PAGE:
SO YOU WANT TO BE A MARINE BIOLOGIST?
So you want to be a marine biologist? Well sonny, or sonnette, as the case may be, why don’t you just sit down and let a real marine biologist give you some damn good advice. And wipe that smirk off your face, sit up straight and for goodness sakes stop fidgeting! You’d think you had lice the way you are carrying on. You do? Oh well, never mind.
First of all there are three really, really bad reasons to want to be a marine biologist. If you have even an inkling that these are yours, please run away as fast as possible, ‘cause neither you nor we will be happy.
Three Really, Really Bad Reasons to Want to Be a Marine Biologist
Reason Number One: “I want to be a marine biologist so that I can talk to dolphins.”
Believing this is simply the Kiss of Death. This is the verbal equivalent of reaching down your throat, pulling out your own intestines, wrapping them around your neck and choking yourself. When we hear this our impulse is to thwack you a good one on your keester with the frozen haddock we keep within arm’s reach just for this occasion.
And why is that? It is because, and please listen carefully, while you may want to talk to dolphins, dolphins do not want to talk to you. That’s right. Mostly, dolphins want to eat fishes and have sex with other dolphins. And that pretty much cuts you out of the loop, doesn’t it? Oh, I know that there are the occasional dolphins that hang around beaches, swim with humans and seem to be chummy, but these are the exceptions. You don’t judge the whole human race by the people who attend monster car rallies, do you?
Just be honest with yourself. If you want to talk to dolphins you don’t want to be a biologist. What you really want to do is explore your past lives, get in touch with the Cosmic Oneness and conduct similar-minded individuals on tours to Central America looking for evidence that We Are Not Alone. Our experience is that people who feel this way last about 6.5 minutes in any biology program.
Reason Number Two: “I want to be a marine biologist because I really like Jacques Cousteau.”
That’s nice. We really like Jacques Cousteau, too. But, drinking thousands of gallons of red wine while scuba diving around the world does not make you a marine biologist. It makes you a wonderful and effective spokesperson for the sea, and gives you a liver with the consistency of a chocolate necco wafer, but it does not make you a marine biologist.
Reason Number Three: “I want to be a marine biologist because I want to make big bucks.”
Okay, here’s the bottom line. By Federal law, marine biologists have to take a vow of poverty and chastity. Poverty, because you are not going to make squat-j-doodly in this job. Just how squat is the doodly we are talking about? Well, five years after finishing my PhD I was making slightly less than a beginning manager at McDonalds. Ooh, a 36 year old guy with 13 years of college and 5 years of post-doctoral experience making just about as much as a semi-literate 19 year old with pimples the size of Bolivia, who can speak perhaps 3 words at a time before the term “you know” enters the conversation.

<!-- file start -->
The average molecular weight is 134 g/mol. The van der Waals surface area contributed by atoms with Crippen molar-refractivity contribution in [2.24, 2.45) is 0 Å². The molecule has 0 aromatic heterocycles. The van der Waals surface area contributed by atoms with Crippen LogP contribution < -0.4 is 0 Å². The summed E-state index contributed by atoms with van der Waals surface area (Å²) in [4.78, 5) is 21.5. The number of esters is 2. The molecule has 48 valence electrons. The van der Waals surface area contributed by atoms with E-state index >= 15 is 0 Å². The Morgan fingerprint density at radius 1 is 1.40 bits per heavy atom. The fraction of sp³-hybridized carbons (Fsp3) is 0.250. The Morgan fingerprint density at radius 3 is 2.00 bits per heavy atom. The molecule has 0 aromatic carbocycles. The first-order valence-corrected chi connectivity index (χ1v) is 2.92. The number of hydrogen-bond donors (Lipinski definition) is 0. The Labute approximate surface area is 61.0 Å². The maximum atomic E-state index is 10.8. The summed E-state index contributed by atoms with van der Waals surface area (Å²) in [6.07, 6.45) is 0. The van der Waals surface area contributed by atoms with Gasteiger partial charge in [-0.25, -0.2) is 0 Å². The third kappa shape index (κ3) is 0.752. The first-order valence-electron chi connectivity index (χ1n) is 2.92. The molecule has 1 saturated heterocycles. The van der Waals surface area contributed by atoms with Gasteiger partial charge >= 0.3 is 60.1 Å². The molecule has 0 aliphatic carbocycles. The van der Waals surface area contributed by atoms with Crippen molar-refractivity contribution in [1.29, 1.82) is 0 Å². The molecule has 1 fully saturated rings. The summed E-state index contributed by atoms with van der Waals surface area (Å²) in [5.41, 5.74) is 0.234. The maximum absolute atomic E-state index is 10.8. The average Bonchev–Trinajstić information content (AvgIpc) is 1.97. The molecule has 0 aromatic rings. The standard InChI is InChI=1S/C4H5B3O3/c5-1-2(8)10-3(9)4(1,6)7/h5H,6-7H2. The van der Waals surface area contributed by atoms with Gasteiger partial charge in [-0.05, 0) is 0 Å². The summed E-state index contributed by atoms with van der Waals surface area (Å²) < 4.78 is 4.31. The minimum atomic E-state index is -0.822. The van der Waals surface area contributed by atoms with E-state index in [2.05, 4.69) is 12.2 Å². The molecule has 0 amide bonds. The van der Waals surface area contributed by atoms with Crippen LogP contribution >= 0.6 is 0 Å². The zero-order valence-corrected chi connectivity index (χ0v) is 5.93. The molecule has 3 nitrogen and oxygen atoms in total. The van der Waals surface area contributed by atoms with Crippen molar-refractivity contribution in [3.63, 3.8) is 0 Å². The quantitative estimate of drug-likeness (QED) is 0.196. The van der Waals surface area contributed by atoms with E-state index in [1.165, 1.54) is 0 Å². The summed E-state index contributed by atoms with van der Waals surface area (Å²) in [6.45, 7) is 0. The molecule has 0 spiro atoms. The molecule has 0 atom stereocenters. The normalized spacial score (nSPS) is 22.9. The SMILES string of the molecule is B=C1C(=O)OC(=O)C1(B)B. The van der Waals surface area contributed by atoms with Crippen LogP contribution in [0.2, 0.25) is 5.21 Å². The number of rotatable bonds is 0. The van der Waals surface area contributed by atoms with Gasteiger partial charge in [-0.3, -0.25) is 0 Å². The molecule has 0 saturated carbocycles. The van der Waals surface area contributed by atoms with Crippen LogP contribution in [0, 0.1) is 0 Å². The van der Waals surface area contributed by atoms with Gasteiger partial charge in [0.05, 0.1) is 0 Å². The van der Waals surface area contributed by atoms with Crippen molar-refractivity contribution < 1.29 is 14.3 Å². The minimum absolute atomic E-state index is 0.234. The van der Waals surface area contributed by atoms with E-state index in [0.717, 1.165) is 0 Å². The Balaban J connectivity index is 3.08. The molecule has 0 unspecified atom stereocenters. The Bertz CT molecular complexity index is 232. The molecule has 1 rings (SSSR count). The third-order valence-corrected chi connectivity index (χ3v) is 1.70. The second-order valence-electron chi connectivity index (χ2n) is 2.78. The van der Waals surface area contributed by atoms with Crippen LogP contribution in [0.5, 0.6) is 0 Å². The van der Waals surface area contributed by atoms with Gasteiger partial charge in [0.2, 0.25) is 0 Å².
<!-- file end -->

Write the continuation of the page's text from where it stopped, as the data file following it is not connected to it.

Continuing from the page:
And chastity because, well, who’s going to date a marine biologist? The smell alone tends to dissuade a large proportion of the opposite sex.
Two Really, Really Good Reasons to Want to Be a Marine Biologist
Reason Number One: “You can dress and act almost any way you want.”
This is true. Marine biologists are almost entirely free of any of those silly restrictions that blight the professional landscape of our fellow proletarians. This is because no one really cares about what we do or what we say. You want to come to work dressed in scabrous khaki shorts and a torn black Sandman shirt? Fine. You want to grow a scruffy beard, get a tattoo of a gooseneck barnacle on your arm or burp at inopportune moments? No problem, just do good work.
Reason Number Two: “If you like it, just do it.”
Look, the reality is that you only go around once in life and if, by chance, you do come back, knowing how you have behaved in this life, you will undoubtedly come back as a slime mold. And most slime molds cannot be marine biologists. So just go out there and do what you enjoy. Marine biology is a wonderful profession. You want to find cancer cures by grinding up sponges? How about figuring out why hammerhead sharks always come back to the same seamount? Or where is the missing carbon dioxide that industries are producing; could the ocean be soaking it up? All neat projects. But pay attention here. None of this involves drinking copious quantities of fermented grape juice, while intoning “The ocean, she is strange and wondrous, filled with animals that disturb even a Frenchman.”
The ocean is an exciting, never-dull place that is perfect for piddling away your existence. And just think, you actually get paid to think cool thoughts and do cool things.
And so what if you will never have sex again?
(Thanks to James Wood for the badge suggestion)